Trade negotiations between the United States and China have continued to deteriorate over the last few weeks. In efforts to pressure the Chinese to make reforms to trade-related issues such as forced technology transfer and intellectual property rights, the United States has raised tariffs on nearly all Chinese exports. While there is a consensus among experts that these trade issues harm U.S. producers and must be dealt with, there is not universal agreement that a trade war is the best way to make it happen.

Who will feel the effects?

It is apparent that both consumers and producers in the U.S. will feel the effects of the trade war.

  • Producers will not be able to absorb the increased costs from the raising tariffs and will need to pass them along to consumers.
  • Consumers will begin to see the prices increase on a host of retail goods, such as clothing and apparel, toys, and home goods.

Partners replaced?

In addition, as the Chinese retaliate with increased tariffs on U.S. exports, such as agricultural goods, producers from other countries with lower tariffs are stepping in to take the place of the U.S. exporters. For example, Brazilian soybean producers are more than happy to sell their product to China at a lower cost. Once lost, it may be difficult for U.S. farmers to regain these important Chinese markets.

A political price to pay?

It appears that the effects Dr.of the trade war may hit the Trump administrations base, in agricultural and manufacturing regions, disproportionately. However, the administration may see the trade war as beneficial to Trump’s 2020 reelection campaign, as Trump is being perceived as being tough with the Chinese and holding them accountable to unfair trade practices. That appears to resonate with his base. However, it remains to be seen how long his base will continue to support this approach as both producers and consumers continue to feel the economic pinch of the growing trade war with China.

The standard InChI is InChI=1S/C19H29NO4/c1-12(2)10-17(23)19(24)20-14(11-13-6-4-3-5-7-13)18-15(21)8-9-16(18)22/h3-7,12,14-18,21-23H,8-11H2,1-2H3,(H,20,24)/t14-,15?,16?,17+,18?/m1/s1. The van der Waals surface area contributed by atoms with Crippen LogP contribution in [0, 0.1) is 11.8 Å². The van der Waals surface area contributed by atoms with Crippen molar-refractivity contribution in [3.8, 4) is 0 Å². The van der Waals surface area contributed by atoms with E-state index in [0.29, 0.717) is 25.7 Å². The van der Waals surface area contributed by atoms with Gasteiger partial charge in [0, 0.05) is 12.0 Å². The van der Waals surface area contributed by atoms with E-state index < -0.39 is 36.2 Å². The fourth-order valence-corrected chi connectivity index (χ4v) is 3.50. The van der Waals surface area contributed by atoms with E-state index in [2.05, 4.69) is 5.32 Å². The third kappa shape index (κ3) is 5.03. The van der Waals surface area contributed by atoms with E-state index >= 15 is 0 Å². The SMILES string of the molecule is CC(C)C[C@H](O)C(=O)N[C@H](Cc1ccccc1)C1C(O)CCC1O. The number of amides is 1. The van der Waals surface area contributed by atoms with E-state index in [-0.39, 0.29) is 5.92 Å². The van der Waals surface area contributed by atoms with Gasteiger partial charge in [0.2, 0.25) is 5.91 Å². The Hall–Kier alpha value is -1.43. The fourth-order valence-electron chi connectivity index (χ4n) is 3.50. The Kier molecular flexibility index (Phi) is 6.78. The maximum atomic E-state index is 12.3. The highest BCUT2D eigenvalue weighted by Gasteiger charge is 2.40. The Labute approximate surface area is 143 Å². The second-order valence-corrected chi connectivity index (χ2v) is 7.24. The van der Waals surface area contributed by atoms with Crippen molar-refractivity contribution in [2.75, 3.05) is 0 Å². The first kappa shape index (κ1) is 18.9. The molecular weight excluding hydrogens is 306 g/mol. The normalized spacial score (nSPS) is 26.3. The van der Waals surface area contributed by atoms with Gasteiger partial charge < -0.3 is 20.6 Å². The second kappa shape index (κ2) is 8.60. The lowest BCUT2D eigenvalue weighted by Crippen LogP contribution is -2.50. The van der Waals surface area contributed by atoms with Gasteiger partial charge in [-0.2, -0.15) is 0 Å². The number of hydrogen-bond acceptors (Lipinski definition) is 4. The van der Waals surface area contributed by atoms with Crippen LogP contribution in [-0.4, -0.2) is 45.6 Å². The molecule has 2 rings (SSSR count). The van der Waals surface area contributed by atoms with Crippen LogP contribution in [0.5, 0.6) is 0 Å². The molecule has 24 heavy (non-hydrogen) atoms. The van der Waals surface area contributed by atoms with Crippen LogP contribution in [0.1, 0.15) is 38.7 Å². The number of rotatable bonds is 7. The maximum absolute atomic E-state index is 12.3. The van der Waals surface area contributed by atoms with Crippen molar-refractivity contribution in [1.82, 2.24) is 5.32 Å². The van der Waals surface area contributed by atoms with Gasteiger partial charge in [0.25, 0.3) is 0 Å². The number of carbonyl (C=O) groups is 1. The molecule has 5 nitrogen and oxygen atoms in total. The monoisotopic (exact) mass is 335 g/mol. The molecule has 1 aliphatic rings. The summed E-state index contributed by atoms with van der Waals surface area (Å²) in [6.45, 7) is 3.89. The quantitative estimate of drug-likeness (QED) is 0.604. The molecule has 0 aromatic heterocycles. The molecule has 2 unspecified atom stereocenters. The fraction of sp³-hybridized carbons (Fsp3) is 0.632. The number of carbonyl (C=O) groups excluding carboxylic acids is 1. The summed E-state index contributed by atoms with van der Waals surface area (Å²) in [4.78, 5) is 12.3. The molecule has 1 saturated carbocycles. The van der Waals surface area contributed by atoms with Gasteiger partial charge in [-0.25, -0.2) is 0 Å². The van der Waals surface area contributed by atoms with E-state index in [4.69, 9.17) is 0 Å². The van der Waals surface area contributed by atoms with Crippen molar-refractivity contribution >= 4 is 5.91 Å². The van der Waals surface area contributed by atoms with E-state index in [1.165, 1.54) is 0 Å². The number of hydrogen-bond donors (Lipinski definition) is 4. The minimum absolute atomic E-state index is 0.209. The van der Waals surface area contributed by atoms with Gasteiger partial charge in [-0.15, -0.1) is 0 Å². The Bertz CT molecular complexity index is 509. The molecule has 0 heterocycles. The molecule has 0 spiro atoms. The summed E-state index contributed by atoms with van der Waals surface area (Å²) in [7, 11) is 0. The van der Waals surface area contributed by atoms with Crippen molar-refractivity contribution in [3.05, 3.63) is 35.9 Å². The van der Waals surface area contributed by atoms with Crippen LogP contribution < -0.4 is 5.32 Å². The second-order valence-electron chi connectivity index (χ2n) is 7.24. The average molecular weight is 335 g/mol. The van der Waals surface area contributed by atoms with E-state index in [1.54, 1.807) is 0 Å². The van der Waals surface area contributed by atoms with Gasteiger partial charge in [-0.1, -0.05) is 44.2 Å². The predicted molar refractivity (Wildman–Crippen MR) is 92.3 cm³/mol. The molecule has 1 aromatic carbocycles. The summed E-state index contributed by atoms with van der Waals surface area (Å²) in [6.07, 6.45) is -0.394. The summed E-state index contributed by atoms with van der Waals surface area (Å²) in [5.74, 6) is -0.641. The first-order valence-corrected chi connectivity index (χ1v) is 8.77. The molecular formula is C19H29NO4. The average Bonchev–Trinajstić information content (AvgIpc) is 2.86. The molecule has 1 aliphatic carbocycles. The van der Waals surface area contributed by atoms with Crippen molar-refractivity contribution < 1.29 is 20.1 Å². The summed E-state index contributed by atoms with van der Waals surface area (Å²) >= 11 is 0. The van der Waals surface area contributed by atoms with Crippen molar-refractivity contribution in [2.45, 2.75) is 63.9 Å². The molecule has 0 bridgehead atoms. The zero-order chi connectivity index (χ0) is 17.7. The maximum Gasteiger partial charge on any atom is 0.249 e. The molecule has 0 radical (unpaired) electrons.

There’s a lot to know about the short and long-term impacts of a trade war with China and that’s where or experts can help.

Dr. Matt Bluem, program director of M.A. in International Development, has taught business and marketing courses at Saint Mary’s University of Minnesota since 2008. Prior to Saint Mary’s, he worked in both the banking and the non-profit sectors, most recently with a non-governmental organization (NGO) with operations in more than a dozen countries. Matt is an expert in political and economic development and is available to speak with media. Simply click on his icon to arrange an interview.

For his complete profile and contact information, click here.

 

 

 

 

 

 

 

 

 

 

 

 

 

 

 

 

 

 

 

Share This